Around China, real estate prices and investment have surged in the more than 200 inland cities that have already been connected by high-speed rail in the last three years. Businesses are flocking to these cities, now just a few hours by bullet train from China’s busiest and most international metropolises.
Meanwhile, a shift in passenger traffic to the new high-speed rail routes has freed up congested older rail lines for freight. That has allowed coal mines and shippers to switch to cheaper rail transport from costly trucks for heavy cargos.
Because of this shift, plus the construction of additional freight lines, the tonnage hauled by China’s rail system increased in 2010 by an amount equaling the entire freight carried last year by the combined rail systems of Britain, France, Germany and Poland, according to the World Bank.
The bullet train bonanza, and the competitive challenge it poses for the West, is only likely to increase with the opening of the 820-mile Beijing-to-Shanghai line, which will create a business corridor between China’s two most dynamic cities. The railway ministry plans 90 bullet trains a day in each direction.
The trains will barrel along at initial speeds of 190 miles per hour, with plans to accelerate to 220 miles per hour by the summer of 2012, if the first year of operation goes smoothly.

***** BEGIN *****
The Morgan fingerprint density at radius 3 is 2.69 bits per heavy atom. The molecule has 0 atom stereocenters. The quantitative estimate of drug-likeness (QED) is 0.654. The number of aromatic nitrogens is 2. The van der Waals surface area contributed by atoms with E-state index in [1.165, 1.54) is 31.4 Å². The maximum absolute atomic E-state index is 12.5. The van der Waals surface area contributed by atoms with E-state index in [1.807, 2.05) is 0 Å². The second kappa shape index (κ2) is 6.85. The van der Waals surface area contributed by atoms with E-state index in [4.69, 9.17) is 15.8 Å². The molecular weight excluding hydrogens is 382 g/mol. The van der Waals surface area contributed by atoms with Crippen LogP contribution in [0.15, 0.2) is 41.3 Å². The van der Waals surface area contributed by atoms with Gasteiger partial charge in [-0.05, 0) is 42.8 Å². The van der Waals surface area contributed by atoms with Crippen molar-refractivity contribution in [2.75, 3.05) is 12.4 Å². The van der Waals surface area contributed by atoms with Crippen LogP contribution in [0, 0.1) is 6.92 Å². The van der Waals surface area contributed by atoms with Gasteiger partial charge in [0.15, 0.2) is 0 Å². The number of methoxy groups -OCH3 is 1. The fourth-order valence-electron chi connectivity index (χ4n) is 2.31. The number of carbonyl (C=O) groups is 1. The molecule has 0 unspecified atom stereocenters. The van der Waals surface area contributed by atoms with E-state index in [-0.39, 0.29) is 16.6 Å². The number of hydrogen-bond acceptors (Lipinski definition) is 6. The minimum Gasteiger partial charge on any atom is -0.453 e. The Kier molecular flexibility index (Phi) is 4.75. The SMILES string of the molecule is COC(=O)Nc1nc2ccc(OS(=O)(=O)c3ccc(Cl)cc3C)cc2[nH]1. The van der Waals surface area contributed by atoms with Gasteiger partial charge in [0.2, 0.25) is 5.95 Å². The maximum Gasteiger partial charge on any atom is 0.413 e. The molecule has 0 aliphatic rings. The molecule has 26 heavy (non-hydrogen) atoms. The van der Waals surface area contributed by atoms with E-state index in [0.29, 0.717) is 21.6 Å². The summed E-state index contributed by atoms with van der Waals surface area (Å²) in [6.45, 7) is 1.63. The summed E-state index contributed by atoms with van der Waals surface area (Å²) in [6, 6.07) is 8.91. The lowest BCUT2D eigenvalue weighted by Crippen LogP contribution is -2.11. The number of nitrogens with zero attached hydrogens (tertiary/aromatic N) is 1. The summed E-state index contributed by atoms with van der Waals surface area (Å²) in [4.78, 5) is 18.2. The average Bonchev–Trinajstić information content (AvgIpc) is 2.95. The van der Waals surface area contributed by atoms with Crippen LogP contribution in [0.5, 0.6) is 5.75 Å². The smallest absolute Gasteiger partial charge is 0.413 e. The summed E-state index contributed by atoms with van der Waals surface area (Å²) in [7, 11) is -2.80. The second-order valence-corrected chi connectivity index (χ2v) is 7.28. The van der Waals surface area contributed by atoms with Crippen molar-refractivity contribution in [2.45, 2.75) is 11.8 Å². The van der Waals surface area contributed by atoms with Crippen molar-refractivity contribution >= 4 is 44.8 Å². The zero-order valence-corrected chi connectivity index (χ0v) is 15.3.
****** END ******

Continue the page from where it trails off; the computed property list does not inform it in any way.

Even at the initial speeds, they will take less than five hours to cover a distance comparable to New York to Atlanta — which requires nearly 18 hours on Amtrak.
China’s huge investment in high-speed rail may be instructive to the United States, whether for proponents of federal rail investments or critics who consider bullet trains a boondoggle.
President Obama, who has proposed spending $53 billion on high-speed rail over the next six years, faced a setback in his budget deal in April with Congressional Republicans, who eliminated money for that plan this year.
Last fall, newly elected Republican governors in Florida, Ohio and Wisconsin turned down federal money their Democratic predecessors had won for new rail routes, worrying that their states could cover most of the costs for trains that would draw few riders.
We need to start building an infrastructure connecting our major cities that scales to what is needed in a post-automobile economy. Imagine a 5 hour train ride between Chicago and New York, or a 1 hour train ride between Boston and New York.